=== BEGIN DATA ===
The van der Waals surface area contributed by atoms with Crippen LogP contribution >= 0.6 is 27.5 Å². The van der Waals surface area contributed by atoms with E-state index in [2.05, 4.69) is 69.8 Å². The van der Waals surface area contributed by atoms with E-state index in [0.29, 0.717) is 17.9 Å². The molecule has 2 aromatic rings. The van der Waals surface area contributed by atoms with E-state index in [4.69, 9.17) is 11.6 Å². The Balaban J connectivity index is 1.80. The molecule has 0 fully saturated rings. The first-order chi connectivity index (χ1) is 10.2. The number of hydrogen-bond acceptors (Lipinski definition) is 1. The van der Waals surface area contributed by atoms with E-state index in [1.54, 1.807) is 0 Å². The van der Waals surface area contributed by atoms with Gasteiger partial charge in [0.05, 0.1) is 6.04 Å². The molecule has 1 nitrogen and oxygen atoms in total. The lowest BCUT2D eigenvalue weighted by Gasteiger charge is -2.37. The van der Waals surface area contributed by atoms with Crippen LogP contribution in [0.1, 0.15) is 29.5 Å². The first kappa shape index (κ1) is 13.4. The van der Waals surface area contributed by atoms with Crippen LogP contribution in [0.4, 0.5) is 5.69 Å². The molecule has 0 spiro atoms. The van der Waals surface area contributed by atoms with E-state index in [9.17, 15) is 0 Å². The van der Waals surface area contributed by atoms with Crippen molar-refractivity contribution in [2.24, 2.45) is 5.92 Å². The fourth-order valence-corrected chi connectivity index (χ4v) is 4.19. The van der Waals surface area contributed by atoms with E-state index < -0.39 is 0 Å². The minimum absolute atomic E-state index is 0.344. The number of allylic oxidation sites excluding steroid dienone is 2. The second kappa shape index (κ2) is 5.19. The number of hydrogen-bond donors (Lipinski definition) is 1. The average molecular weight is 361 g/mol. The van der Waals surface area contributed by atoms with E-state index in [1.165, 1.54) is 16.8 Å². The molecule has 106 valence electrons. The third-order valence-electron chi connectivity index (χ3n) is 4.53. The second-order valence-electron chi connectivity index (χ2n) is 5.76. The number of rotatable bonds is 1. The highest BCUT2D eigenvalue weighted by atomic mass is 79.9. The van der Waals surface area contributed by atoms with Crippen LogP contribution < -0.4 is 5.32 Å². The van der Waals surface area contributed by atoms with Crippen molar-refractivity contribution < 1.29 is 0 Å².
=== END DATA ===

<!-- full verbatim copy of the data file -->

The van der Waals surface area contributed by atoms with Crippen LogP contribution >= 0.6 is 27.5 Å². The van der Waals surface area contributed by atoms with E-state index in [2.05, 4.69) is 69.8 Å². The van der Waals surface area contributed by atoms with E-state index in [0.29, 0.717) is 17.9 Å². The molecule has 2 aromatic rings. The van der Waals surface area contributed by atoms with E-state index in [4.69, 9.17) is 11.6 Å². The Balaban J connectivity index is 1.80. The molecule has 0 fully saturated rings. The first-order chi connectivity index (χ1) is 10.2. The number of hydrogen-bond acceptors (Lipinski definition) is 1. The van der Waals surface area contributed by atoms with E-state index in [1.54, 1.807) is 0 Å². The van der Waals surface area contributed by atoms with Gasteiger partial charge in [0.05, 0.1) is 6.04 Å². The molecule has 1 nitrogen and oxygen atoms in total. The lowest BCUT2D eigenvalue weighted by Gasteiger charge is -2.37. The van der Waals surface area contributed by atoms with Crippen LogP contribution in [0.1, 0.15) is 29.5 Å². The first kappa shape index (κ1) is 13.4. The van der Waals surface area contributed by atoms with Crippen LogP contribution in [0.4, 0.5) is 5.69 Å². The molecule has 0 spiro atoms. The van der Waals surface area contributed by atoms with E-state index in [9.17, 15) is 0 Å². The van der Waals surface area contributed by atoms with Crippen molar-refractivity contribution in [2.24, 2.45) is 5.92 Å². The fourth-order valence-corrected chi connectivity index (χ4v) is 4.19. The van der Waals surface area contributed by atoms with E-state index < -0.39 is 0 Å². The minimum absolute atomic E-state index is 0.344. The number of allylic oxidation sites excluding steroid dienone is 2. The second kappa shape index (κ2) is 5.19. The number of hydrogen-bond donors (Lipinski definition) is 1. The average molecular weight is 361 g/mol. The van der Waals surface area contributed by atoms with E-state index in [1.165, 1.54) is 16.8 Å². The molecule has 106 valence electrons. The third-order valence-electron chi connectivity index (χ3n) is 4.53. The second-order valence-electron chi connectivity index (χ2n) is 5.76. The number of rotatable bonds is 1. The highest BCUT2D eigenvalue weighted by atomic mass is 79.9. The van der Waals surface area contributed by atoms with Crippen LogP contribution < -0.4 is 5.32 Å². The van der Waals surface area contributed by atoms with Crippen molar-refractivity contribution < 1.29 is 0 Å².